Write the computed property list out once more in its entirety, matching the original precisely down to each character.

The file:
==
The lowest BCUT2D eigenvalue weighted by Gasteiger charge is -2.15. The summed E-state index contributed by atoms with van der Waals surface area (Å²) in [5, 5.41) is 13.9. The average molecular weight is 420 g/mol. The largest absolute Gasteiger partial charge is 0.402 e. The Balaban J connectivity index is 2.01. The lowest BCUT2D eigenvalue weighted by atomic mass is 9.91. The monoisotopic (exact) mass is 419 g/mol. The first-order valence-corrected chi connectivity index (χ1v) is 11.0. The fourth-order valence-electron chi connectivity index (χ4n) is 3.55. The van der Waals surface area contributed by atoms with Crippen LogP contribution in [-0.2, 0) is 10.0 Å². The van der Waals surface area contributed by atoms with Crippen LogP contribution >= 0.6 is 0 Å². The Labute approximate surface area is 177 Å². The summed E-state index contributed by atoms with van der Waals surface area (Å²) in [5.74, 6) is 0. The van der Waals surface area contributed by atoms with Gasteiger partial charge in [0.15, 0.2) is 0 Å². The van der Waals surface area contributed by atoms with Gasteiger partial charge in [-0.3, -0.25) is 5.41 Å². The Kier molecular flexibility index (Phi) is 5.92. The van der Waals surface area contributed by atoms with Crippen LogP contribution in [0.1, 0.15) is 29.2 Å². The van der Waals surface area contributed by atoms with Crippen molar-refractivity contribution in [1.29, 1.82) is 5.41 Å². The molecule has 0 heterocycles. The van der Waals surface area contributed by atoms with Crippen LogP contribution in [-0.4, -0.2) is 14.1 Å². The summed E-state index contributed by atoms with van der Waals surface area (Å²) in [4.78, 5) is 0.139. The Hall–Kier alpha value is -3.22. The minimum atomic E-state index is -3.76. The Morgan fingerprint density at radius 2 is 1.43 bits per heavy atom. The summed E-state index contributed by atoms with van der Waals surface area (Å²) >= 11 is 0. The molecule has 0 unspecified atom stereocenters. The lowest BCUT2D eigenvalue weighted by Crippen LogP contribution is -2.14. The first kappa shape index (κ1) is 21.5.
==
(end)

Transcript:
The lowest BCUT2D eigenvalue weighted by Gasteiger charge is -2.15. The summed E-state index contributed by atoms with van der Waals surface area (Å²) in [5, 5.41) is 13.9. The average molecular weight is 420 g/mol. The largest absolute Gasteiger partial charge is 0.402 e. The Balaban J connectivity index is 2.01. The lowest BCUT2D eigenvalue weighted by atomic mass is 9.91. The monoisotopic (exact) mass is 419 g/mol. The first-order valence-corrected chi connectivity index (χ1v) is 11.0. The fourth-order valence-electron chi connectivity index (χ4n) is 3.55. The van der Waals surface area contributed by atoms with Crippen LogP contribution in [-0.2, 0) is 10.0 Å². The van der Waals surface area contributed by atoms with Crippen LogP contribution >= 0.6 is 0 Å². The Labute approximate surface area is 177 Å². The summed E-state index contributed by atoms with van der Waals surface area (Å²) in [5.74, 6) is 0. The van der Waals surface area contributed by atoms with Gasteiger partial charge in [0.15, 0.2) is 0 Å². The van der Waals surface area contributed by atoms with Gasteiger partial charge in [-0.3, -0.25) is 5.41 Å². The Kier molecular flexibility index (Phi) is 5.92. The van der Waals surface area contributed by atoms with Crippen LogP contribution in [0.1, 0.15) is 29.2 Å². The van der Waals surface area contributed by atoms with Crippen molar-refractivity contribution in [1.29, 1.82) is 5.41 Å². The molecule has 0 heterocycles. The van der Waals surface area contributed by atoms with Crippen LogP contribution in [-0.4, -0.2) is 14.1 Å². The summed E-state index contributed by atoms with van der Waals surface area (Å²) in [4.78, 5) is 0.139. The Hall–Kier alpha value is -3.22. The minimum atomic E-state index is -3.76. The Morgan fingerprint density at radius 2 is 1.43 bits per heavy atom. The summed E-state index contributed by atoms with van der Waals surface area (Å²) >= 11 is 0. The molecule has 0 unspecified atom stereocenters. The lowest BCUT2D eigenvalue weighted by Crippen LogP contribution is -2.14. The first kappa shape index (κ1) is 21.5.